[written by Eunice Parodi]
Launched in 2014 on the model of its ‘big sister’ in Gembloux, the objective of the church community in Hannut is to be an expression of the Body of Christ. By engaging on the ground with its immediate neighbours, l’Autre Rive is choosing to live amongst local people. The church is inviting local inhabitants to journey with Jesus in the heart of a group, and offering them the opportunity of participating in their community life.
Béatrice met Jesus at 19 in her native France and has lived in Belgium since the beginning of the ‘90’s. Three years ago, she joined the community of l’Autre Rive in Hannut on the advice of her family. Touched by the welcome she was given, she appreciates the style of the morning services, the teaching and the fellowship.
Rahel has always been part of a church; she was first taken to church by her parents, then she attended from personal choice. A few years ago she discovered that the parents of one of her daughter’s school friends were leading a brand new Christian community in Hannut. For two years the family came occasionally to Sunday services at l’Autre Rive while still attending the church where they’d been members for over 10 years. In 2016, they decided to join the Hannut church, and since then they have a sincere desire to follow and serve God there.
Béatrice defines ‘community’ as a space where you’re welcomed, heard, and able to share. It’s a place where you build links, and friendships, where people support each other, where you just enjoy being together. The dimension of becoming a family together is essential. For Rahel, a ‘community’ is made up of people who, despite their differences, all have the same objective. Being part of a community implies personal investment and sharing with others in order to go forward together towards a common goal. Like the flame that keeps the coals burning, this environment is helping Rahel to stay ‘on fire’ for God. She can do her part, being challenged, encouraged and exhorted by the Word of God and by other members of the community. She can find people with whom she can share and pray for the things that touch her deeply.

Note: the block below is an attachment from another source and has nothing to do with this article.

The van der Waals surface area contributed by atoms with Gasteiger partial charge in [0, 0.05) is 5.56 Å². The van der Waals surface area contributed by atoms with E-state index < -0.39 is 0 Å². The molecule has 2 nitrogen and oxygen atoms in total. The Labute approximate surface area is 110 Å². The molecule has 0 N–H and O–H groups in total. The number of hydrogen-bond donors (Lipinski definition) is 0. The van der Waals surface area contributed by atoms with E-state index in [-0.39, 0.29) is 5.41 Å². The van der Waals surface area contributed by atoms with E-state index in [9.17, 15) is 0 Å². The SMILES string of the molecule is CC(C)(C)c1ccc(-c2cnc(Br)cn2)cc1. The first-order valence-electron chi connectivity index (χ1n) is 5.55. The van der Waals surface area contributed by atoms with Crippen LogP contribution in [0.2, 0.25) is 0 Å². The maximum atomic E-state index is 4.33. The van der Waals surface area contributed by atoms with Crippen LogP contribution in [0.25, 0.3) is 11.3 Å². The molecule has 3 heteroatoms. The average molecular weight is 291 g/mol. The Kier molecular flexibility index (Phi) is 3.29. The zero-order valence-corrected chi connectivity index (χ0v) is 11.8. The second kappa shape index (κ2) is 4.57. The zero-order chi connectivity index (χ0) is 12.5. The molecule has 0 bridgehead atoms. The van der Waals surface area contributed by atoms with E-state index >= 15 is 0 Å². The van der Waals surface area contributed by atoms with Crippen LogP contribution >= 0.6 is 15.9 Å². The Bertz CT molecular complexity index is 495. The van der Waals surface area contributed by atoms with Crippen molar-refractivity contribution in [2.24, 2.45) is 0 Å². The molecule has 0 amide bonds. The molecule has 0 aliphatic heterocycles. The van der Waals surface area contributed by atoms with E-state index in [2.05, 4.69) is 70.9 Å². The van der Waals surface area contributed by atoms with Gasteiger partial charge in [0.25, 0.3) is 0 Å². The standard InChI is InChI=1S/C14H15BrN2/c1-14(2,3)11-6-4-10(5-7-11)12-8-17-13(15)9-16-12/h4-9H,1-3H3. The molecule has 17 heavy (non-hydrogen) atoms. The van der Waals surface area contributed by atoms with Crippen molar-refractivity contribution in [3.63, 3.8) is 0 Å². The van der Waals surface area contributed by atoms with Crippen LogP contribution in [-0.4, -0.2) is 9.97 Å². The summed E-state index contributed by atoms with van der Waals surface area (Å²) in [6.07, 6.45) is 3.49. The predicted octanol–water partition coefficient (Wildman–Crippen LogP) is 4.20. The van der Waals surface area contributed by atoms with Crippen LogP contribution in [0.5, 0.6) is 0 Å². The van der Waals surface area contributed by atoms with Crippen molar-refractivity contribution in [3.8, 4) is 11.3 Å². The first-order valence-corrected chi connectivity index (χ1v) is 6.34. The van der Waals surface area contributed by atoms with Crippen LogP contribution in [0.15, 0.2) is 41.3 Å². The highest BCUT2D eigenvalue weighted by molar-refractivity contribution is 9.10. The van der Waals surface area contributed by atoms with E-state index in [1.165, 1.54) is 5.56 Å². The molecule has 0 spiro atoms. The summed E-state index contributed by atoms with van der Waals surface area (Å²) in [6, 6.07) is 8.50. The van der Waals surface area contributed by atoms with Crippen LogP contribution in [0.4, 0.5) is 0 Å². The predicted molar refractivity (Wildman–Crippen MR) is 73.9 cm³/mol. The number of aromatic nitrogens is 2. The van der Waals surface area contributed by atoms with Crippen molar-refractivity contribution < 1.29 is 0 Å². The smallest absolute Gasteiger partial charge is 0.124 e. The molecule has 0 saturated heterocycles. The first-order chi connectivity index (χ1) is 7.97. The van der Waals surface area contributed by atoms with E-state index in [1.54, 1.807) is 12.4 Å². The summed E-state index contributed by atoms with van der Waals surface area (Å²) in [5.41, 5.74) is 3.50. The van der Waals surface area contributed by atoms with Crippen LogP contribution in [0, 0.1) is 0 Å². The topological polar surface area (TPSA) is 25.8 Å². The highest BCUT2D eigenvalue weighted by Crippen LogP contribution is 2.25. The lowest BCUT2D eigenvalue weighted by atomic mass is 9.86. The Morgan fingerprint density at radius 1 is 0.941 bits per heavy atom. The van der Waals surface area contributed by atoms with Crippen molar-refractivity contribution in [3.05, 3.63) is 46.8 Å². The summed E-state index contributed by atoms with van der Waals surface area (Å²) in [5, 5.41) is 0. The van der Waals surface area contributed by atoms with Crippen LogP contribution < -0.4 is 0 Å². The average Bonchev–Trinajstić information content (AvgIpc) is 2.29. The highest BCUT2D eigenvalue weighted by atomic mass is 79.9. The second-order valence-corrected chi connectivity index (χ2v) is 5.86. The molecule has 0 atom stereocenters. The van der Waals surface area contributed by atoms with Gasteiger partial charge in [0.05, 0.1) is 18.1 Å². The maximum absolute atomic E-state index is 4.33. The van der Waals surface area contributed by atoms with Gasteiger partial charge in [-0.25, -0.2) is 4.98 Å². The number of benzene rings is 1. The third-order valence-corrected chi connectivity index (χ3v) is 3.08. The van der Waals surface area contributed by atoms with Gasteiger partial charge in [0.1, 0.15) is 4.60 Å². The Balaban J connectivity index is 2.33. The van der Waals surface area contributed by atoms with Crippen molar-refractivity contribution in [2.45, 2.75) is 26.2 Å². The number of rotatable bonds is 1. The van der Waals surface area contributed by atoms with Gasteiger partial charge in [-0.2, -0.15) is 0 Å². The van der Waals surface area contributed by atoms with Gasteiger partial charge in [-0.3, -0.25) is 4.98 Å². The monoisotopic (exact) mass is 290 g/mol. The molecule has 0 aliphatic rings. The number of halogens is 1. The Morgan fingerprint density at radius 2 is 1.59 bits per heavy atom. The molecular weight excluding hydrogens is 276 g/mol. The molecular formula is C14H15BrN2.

In l’Autre Rive, community life is not just about Sunday gatherings or weekly meetings. It’s demonstrated through shared lives, having a meal together, building friendships. It’s seen in their support for local events, such as the 24 Hours Puzzle Championship, an international event that takes place every year in Hannut. And community is not just for adults either: young people can meet friends of their own age with the same outlook on life, who also want to follow God.
Fortunately the sort of community life to which both Béatrice and Rahel aspire, is not the exclusive domain of a small number of Christian groups. Indeed, both had already experienced community in varying degrees in their former churches. Sometimes though, it just takes putting these ‘little bits of community’ side by side and letting them develop. For Rahel, for example, sharing and serving together makes more sense in a local environment, and sometimes you need patience before seeing results. Spending time with others and getting involved in the same task together helps to put in place an atmosphere conducive to the creation of relationships and the growth of community. As for Béatrice, she underlines the importance of keeping an open mind, caring for others, and showing them goodwill and wisdom.